© Copyright – Maryland Center of Excellence on Problem Gambling – University of Maryland School of Medicine | Funded by Maryland Department of Health Behavioral Health Administration
Alcohol and Gambling Addiction – Not a Good Mix!
April is Alcohol Awareness Month, a national public health awareness campaign developed to increase awareness and understanding of the causes and treatment of alcoholism. Established in 1987, alcohol awareness month allows communities to focus on spreading awareness and reducing the stigma associated with alcohol addiction. Adding problematic gambling behavior into the mix of frequent alcohol consumption increases the risk of harm and addiction.
Screen for Gambling Disorder
The Maryland Center of Excellence on Problem Gambling (the Center) is committed to increasing the capacity of mental health/behavioral health care treatment and prevention programs to address gambling, problem gambling and gambling disorder through enhanced screening, assessment, awareness, intervention, recovery and health promotion strategies, and to make the impact of gambling behaviors on recovery, health and well-being a relevant topic of conversation within communities and organizations.
This March, take the “Madness” out of Gambling
It’s March and basketball “madness” abounds! It’s known that more and more states are discussing and passing sports legislation. The American Gambling Association AGA, estimated that over 50 million Americans will bet over 10 billion combined on March Madness 2022 – with an increasingly larger share going towards legal US online sports books and casinos.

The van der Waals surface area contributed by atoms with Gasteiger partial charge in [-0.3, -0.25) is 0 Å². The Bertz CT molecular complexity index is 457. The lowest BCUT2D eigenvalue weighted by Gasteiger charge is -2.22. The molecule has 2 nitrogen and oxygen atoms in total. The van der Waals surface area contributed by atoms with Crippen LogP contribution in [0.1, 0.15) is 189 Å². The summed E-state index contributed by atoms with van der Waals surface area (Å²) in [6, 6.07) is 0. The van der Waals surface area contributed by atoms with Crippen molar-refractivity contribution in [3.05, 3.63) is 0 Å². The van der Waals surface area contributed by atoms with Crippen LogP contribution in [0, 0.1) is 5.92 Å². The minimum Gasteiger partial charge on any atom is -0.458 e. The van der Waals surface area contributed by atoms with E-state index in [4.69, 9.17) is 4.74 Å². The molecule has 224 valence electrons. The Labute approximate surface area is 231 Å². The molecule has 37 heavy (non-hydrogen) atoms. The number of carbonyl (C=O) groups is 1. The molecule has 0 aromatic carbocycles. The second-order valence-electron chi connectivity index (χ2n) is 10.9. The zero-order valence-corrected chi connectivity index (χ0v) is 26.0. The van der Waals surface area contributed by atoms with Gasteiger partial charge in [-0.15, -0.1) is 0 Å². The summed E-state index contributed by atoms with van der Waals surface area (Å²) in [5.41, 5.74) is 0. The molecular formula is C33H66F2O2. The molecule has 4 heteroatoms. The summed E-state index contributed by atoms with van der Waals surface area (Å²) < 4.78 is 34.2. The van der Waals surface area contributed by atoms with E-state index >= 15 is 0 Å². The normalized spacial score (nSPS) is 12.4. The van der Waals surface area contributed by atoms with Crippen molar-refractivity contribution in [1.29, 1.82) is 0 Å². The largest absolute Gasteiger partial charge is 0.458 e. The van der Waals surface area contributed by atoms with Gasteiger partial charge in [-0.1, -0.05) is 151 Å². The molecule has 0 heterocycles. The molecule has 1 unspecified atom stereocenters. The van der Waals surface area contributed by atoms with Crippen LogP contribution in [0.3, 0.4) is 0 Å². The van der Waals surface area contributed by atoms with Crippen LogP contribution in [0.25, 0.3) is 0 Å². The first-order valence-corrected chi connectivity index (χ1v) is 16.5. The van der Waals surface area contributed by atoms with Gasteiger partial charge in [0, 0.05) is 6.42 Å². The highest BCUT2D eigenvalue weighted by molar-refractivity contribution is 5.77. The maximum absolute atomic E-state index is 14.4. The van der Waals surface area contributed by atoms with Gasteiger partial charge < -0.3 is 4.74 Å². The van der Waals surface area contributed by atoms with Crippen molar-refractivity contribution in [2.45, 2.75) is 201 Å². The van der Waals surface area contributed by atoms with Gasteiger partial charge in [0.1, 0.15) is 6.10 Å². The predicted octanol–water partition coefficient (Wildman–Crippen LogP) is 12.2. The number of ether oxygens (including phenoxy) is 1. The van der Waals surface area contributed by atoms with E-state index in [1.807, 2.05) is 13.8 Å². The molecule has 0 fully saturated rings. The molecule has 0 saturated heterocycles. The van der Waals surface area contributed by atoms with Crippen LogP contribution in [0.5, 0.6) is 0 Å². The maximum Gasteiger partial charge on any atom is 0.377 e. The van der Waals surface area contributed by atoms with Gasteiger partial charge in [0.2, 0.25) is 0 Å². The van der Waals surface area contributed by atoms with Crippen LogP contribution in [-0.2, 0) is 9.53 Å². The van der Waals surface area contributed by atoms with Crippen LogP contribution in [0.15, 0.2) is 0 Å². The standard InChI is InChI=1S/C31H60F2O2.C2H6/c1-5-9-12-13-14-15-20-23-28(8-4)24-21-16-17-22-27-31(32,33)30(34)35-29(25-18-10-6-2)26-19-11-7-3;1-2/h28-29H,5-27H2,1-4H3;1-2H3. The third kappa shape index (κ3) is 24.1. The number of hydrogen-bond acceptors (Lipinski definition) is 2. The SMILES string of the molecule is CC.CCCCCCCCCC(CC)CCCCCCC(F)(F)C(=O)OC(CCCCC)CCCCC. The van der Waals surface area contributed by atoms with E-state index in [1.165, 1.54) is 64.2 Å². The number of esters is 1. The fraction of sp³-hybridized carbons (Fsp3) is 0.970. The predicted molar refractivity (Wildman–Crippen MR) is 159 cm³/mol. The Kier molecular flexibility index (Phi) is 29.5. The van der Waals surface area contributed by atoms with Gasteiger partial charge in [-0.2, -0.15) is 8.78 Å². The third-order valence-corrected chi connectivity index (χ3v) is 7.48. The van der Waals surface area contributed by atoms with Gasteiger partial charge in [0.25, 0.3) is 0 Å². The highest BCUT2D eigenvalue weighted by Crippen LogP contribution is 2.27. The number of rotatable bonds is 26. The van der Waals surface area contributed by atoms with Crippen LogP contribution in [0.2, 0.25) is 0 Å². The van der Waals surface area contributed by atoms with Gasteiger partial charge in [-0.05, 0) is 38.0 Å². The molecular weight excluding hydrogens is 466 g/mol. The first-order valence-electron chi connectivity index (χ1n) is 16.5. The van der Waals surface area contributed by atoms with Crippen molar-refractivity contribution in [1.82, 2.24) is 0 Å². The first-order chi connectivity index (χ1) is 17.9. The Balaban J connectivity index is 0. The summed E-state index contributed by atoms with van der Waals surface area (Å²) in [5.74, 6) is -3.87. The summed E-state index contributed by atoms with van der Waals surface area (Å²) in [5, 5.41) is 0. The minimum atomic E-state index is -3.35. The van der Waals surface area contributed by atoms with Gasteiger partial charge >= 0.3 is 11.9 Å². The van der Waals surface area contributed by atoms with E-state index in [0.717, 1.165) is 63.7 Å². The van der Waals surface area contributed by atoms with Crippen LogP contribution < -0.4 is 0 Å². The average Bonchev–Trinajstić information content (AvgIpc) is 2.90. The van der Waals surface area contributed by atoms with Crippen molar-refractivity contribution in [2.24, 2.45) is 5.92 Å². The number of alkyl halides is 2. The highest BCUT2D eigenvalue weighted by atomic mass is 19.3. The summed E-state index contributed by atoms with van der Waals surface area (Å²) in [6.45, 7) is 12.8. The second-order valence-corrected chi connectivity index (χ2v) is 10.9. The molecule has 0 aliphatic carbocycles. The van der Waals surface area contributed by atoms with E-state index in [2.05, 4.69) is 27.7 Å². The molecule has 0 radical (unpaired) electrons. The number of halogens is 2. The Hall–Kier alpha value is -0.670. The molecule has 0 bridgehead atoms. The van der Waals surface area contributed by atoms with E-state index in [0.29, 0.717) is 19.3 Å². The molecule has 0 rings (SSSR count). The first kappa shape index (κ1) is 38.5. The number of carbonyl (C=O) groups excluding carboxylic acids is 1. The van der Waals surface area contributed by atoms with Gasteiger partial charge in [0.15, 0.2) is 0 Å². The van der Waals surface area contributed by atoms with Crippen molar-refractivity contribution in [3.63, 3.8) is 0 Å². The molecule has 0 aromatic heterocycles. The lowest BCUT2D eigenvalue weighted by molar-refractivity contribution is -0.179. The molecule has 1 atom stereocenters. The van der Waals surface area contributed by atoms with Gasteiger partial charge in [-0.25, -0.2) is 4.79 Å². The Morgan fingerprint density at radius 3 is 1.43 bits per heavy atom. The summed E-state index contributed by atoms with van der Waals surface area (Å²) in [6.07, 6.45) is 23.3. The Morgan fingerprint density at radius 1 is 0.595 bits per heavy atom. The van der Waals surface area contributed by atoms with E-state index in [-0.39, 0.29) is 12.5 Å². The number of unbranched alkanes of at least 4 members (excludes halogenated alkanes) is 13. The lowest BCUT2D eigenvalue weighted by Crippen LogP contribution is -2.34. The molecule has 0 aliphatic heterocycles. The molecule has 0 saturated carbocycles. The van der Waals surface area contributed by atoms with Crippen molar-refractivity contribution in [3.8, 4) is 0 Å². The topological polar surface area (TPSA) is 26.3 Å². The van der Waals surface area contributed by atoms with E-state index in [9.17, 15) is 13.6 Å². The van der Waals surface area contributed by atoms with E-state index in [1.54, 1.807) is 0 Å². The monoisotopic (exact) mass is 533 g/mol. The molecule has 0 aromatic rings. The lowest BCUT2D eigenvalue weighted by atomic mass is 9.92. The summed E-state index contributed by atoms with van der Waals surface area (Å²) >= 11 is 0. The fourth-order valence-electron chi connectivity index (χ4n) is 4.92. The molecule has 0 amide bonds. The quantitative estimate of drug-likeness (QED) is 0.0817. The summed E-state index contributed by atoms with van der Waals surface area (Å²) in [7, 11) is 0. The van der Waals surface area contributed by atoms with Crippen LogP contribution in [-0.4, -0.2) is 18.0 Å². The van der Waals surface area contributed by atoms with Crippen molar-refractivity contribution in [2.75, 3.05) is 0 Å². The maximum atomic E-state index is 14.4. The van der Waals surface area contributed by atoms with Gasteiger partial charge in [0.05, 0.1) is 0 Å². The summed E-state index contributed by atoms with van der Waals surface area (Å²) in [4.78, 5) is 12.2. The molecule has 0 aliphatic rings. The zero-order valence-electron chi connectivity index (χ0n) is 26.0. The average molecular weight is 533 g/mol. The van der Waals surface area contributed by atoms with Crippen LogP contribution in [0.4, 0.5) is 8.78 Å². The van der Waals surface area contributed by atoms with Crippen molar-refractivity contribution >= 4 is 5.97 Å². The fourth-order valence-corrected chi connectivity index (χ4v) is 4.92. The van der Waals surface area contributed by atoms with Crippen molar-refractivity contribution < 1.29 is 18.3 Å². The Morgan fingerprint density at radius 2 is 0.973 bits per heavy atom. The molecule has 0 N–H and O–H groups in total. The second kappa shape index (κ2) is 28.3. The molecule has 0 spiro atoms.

March is Problem Gambling Awareness Month
Each March, the Center actively promotes Problem Gambling Awareness Month, a grassroots public awareness and outreach campaign established by the National Council on Problem Gambling to educate the general public and healthcare professionals about the warning signs of problem gambling and raise awareness about the help and resources available.
If you bet – PLAY IT SAFE!
Sunday, February 13, 2022 is football’s Big Game, one of the most celebrated sports events of the year. It’s also one of the biggest sports events for placing a bet. According to the American Gaming Association (AGA) over 23 million people in the U.S. will wager over 4 billion on the game.
Give Yourself a Gift of Wellness
This holiday, take the stress out of the season. Here are a few holiday coping skills to keep your holiday festive.
Gift Responsibly. Lottery Tickets Aren’t Child’s Play
Many view gifting lottery tickets as harmless fun for any age that adds a touch of excitement in the anticipation of possibly wining money. However, research shows that children who gamble – including the use of lottery scratch off tickets – are four times more likely to become problem gamblers.
Problem Gambling and Domestic Violence
For most, gambling can be a fun, leisure activity. But for some, gambling can get out of control; it can become problematic and addictive. It can become harmful.
November is Veterans Awareness Month
Nearly 10% of U.S. Veterans struggle with disordered gambling, a rate two-three times higher than the general population. Click Here to visit a dedicate website for active military and veterans.
12-Hour, Four-Day Virtual Problem Gambling Basic Clinical Training Oct 21 -Nov 16
OVERVIEW As opportunities continue to rapidly increase for gambling across Maryland and our country, it has become increasingly essential for behavioral health providers to improve …
September is National Recovery Month
Each September, national awareness efforts help disseminate information about the resources available that enable those with mental and substance use disorders, including problem gambling/disordered gambling, to live healthy and rewarding lives. Recovery from gambling addiction is possible and it does not need to be a solo journey.
National Suicide Prevention Awareness Month
There is a connection between problem gambling and suicide. Individuals struggling with problem gambling or gambling disorder can feel distress and a sense of helplessness when dealing with the effects of their gambling behavior. They can feel alone. And their distress isn’t obvious.